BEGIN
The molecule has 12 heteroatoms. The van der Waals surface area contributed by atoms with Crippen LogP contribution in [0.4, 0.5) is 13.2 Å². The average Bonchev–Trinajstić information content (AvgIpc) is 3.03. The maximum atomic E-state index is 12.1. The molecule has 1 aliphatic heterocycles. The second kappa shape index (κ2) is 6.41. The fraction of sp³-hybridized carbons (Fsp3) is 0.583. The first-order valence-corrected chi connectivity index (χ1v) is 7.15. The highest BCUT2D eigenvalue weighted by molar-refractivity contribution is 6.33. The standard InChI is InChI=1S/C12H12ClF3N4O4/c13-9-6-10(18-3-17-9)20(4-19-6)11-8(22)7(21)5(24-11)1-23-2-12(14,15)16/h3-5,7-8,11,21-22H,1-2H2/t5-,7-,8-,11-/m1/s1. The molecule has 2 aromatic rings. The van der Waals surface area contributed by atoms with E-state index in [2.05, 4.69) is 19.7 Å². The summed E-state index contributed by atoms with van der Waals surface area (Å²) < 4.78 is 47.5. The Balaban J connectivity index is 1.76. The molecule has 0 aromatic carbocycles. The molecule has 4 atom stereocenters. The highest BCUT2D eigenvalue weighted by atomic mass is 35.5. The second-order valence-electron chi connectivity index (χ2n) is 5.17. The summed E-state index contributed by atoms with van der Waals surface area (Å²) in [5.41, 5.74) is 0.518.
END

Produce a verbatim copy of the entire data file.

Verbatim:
The molecule has 12 heteroatoms. The van der Waals surface area contributed by atoms with Crippen LogP contribution in [0.4, 0.5) is 13.2 Å². The average Bonchev–Trinajstić information content (AvgIpc) is 3.03. The maximum atomic E-state index is 12.1. The molecule has 1 aliphatic heterocycles. The second kappa shape index (κ2) is 6.41. The fraction of sp³-hybridized carbons (Fsp3) is 0.583. The first-order valence-corrected chi connectivity index (χ1v) is 7.15. The highest BCUT2D eigenvalue weighted by molar-refractivity contribution is 6.33. The standard InChI is InChI=1S/C12H12ClF3N4O4/c13-9-6-10(18-3-17-9)20(4-19-6)11-8(22)7(21)5(24-11)1-23-2-12(14,15)16/h3-5,7-8,11,21-22H,1-2H2/t5-,7-,8-,11-/m1/s1. The molecule has 2 aromatic rings. The van der Waals surface area contributed by atoms with E-state index in [2.05, 4.69) is 19.7 Å². The summed E-state index contributed by atoms with van der Waals surface area (Å²) < 4.78 is 47.5. The Balaban J connectivity index is 1.76. The molecule has 0 aromatic carbocycles. The molecule has 4 atom stereocenters. The highest BCUT2D eigenvalue weighted by atomic mass is 35.5. The second-order valence-electron chi connectivity index (χ2n) is 5.17. The summed E-state index contributed by atoms with van der Waals surface area (Å²) in [5.41, 5.74) is 0.518.